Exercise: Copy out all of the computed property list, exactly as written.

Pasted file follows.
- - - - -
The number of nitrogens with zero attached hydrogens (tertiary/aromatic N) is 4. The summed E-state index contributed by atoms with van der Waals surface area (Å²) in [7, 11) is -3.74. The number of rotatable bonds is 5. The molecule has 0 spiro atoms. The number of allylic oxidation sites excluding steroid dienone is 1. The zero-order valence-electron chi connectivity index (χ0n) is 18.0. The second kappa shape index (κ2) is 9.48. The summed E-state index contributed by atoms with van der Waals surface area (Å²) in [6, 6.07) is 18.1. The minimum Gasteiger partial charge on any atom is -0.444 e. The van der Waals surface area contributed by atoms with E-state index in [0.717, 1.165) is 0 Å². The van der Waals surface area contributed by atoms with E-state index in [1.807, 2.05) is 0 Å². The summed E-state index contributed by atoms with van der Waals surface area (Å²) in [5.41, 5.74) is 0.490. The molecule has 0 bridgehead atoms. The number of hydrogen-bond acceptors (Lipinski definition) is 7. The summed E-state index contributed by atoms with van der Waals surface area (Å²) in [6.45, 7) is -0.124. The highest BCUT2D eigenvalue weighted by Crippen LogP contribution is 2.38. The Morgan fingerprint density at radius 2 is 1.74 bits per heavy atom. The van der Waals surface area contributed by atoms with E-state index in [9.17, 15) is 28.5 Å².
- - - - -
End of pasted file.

The number of nitrogens with zero attached hydrogens (tertiary/aromatic N) is 4. The summed E-state index contributed by atoms with van der Waals surface area (Å²) in [7, 11) is -3.74. The number of rotatable bonds is 5. The molecule has 0 spiro atoms. The number of allylic oxidation sites excluding steroid dienone is 1. The zero-order valence-electron chi connectivity index (χ0n) is 18.0. The second kappa shape index (κ2) is 9.48. The summed E-state index contributed by atoms with van der Waals surface area (Å²) in [6, 6.07) is 18.1. The minimum Gasteiger partial charge on any atom is -0.444 e. The van der Waals surface area contributed by atoms with E-state index in [0.717, 1.165) is 0 Å². The van der Waals surface area contributed by atoms with E-state index in [1.807, 2.05) is 0 Å². The summed E-state index contributed by atoms with van der Waals surface area (Å²) in [5.41, 5.74) is 0.490. The molecule has 0 bridgehead atoms. The number of hydrogen-bond acceptors (Lipinski definition) is 7. The summed E-state index contributed by atoms with van der Waals surface area (Å²) in [6.45, 7) is -0.124. The highest BCUT2D eigenvalue weighted by Crippen LogP contribution is 2.38. The Morgan fingerprint density at radius 2 is 1.74 bits per heavy atom. The van der Waals surface area contributed by atoms with E-state index in [9.17, 15) is 28.5 Å².